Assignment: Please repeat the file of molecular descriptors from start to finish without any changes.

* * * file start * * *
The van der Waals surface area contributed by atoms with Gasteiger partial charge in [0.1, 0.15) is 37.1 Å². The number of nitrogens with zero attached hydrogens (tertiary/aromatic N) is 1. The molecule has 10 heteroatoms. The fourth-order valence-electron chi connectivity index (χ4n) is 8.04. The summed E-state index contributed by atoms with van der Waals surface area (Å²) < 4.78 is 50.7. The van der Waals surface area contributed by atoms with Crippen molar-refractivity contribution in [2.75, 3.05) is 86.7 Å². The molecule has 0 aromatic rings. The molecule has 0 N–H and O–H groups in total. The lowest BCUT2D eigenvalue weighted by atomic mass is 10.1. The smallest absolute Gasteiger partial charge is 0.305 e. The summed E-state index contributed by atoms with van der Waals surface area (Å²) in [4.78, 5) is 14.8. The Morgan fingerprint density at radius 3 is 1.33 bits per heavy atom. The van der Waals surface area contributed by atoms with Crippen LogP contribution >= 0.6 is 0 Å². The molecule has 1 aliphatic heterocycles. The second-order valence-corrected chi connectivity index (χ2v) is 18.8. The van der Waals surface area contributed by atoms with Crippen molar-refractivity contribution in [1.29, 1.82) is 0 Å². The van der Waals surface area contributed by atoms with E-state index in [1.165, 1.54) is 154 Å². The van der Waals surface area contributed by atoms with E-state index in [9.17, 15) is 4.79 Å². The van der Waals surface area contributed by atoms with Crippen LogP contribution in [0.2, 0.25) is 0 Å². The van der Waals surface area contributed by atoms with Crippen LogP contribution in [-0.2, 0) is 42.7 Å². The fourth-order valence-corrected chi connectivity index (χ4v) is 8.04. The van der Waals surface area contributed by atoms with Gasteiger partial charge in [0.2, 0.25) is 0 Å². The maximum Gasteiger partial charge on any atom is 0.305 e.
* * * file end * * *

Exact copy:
The van der Waals surface area contributed by atoms with Gasteiger partial charge in [0.1, 0.15) is 37.1 Å². The number of nitrogens with zero attached hydrogens (tertiary/aromatic N) is 1. The molecule has 10 heteroatoms. The fourth-order valence-electron chi connectivity index (χ4n) is 8.04. The summed E-state index contributed by atoms with van der Waals surface area (Å²) < 4.78 is 50.7. The van der Waals surface area contributed by atoms with Crippen molar-refractivity contribution in [2.75, 3.05) is 86.7 Å². The molecule has 0 aromatic rings. The molecule has 0 N–H and O–H groups in total. The lowest BCUT2D eigenvalue weighted by atomic mass is 10.1. The smallest absolute Gasteiger partial charge is 0.305 e. The summed E-state index contributed by atoms with van der Waals surface area (Å²) in [4.78, 5) is 14.8. The Morgan fingerprint density at radius 3 is 1.33 bits per heavy atom. The van der Waals surface area contributed by atoms with Crippen LogP contribution >= 0.6 is 0 Å². The molecule has 1 aliphatic heterocycles. The second-order valence-corrected chi connectivity index (χ2v) is 18.8. The van der Waals surface area contributed by atoms with Crippen molar-refractivity contribution in [1.29, 1.82) is 0 Å². The van der Waals surface area contributed by atoms with E-state index in [1.165, 1.54) is 154 Å². The van der Waals surface area contributed by atoms with E-state index in [9.17, 15) is 4.79 Å². The van der Waals surface area contributed by atoms with Crippen LogP contribution in [0.2, 0.25) is 0 Å². The van der Waals surface area contributed by atoms with Crippen LogP contribution in [-0.2, 0) is 42.7 Å². The fourth-order valence-corrected chi connectivity index (χ4v) is 8.04. The van der Waals surface area contributed by atoms with Gasteiger partial charge in [0.2, 0.25) is 0 Å². The maximum Gasteiger partial charge on any atom is 0.305 e.